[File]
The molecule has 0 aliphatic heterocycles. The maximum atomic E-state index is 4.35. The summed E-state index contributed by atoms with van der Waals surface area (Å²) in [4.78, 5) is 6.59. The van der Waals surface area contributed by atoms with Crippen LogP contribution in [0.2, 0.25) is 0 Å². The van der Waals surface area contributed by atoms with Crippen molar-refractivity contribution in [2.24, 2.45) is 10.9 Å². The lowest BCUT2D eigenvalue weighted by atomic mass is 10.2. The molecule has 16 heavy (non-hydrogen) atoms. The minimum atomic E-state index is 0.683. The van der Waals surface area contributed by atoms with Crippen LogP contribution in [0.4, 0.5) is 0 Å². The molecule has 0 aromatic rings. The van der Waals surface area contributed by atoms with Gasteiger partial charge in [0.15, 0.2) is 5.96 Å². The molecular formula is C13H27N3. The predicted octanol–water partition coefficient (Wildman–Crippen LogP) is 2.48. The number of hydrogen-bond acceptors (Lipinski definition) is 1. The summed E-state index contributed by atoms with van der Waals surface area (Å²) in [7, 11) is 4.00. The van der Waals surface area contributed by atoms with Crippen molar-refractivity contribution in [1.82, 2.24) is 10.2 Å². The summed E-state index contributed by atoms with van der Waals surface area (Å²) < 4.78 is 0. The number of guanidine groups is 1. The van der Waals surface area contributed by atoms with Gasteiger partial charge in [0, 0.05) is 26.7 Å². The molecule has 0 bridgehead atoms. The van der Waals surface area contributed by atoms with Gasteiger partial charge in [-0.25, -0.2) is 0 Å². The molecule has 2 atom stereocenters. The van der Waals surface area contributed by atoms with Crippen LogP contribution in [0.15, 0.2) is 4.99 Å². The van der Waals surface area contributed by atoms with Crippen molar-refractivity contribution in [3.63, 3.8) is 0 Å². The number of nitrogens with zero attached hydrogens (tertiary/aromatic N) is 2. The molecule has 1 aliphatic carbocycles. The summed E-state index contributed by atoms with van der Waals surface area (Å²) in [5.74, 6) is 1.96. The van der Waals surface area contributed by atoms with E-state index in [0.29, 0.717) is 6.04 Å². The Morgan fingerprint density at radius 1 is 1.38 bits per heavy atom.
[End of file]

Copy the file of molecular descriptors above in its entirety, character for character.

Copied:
The molecule has 0 aliphatic heterocycles. The maximum atomic E-state index is 4.35. The summed E-state index contributed by atoms with van der Waals surface area (Å²) in [4.78, 5) is 6.59. The van der Waals surface area contributed by atoms with Crippen LogP contribution in [0.2, 0.25) is 0 Å². The van der Waals surface area contributed by atoms with Crippen molar-refractivity contribution in [2.24, 2.45) is 10.9 Å². The lowest BCUT2D eigenvalue weighted by atomic mass is 10.2. The molecule has 16 heavy (non-hydrogen) atoms. The minimum atomic E-state index is 0.683. The van der Waals surface area contributed by atoms with Crippen LogP contribution in [0.4, 0.5) is 0 Å². The molecule has 0 aromatic rings. The van der Waals surface area contributed by atoms with Gasteiger partial charge in [0.15, 0.2) is 5.96 Å². The molecular formula is C13H27N3. The predicted octanol–water partition coefficient (Wildman–Crippen LogP) is 2.48. The number of hydrogen-bond acceptors (Lipinski definition) is 1. The summed E-state index contributed by atoms with van der Waals surface area (Å²) in [7, 11) is 4.00. The van der Waals surface area contributed by atoms with Crippen molar-refractivity contribution in [1.82, 2.24) is 10.2 Å². The summed E-state index contributed by atoms with van der Waals surface area (Å²) < 4.78 is 0. The number of guanidine groups is 1. The van der Waals surface area contributed by atoms with Gasteiger partial charge in [0, 0.05) is 26.7 Å². The molecule has 0 bridgehead atoms. The van der Waals surface area contributed by atoms with Gasteiger partial charge in [-0.25, -0.2) is 0 Å². The molecule has 2 atom stereocenters. The van der Waals surface area contributed by atoms with Crippen LogP contribution in [0.15, 0.2) is 4.99 Å². The van der Waals surface area contributed by atoms with Crippen molar-refractivity contribution in [3.63, 3.8) is 0 Å². The number of nitrogens with zero attached hydrogens (tertiary/aromatic N) is 2. The molecule has 1 aliphatic carbocycles. The summed E-state index contributed by atoms with van der Waals surface area (Å²) in [5.74, 6) is 1.96. The van der Waals surface area contributed by atoms with E-state index in [0.29, 0.717) is 6.04 Å². The Morgan fingerprint density at radius 1 is 1.38 bits per heavy atom.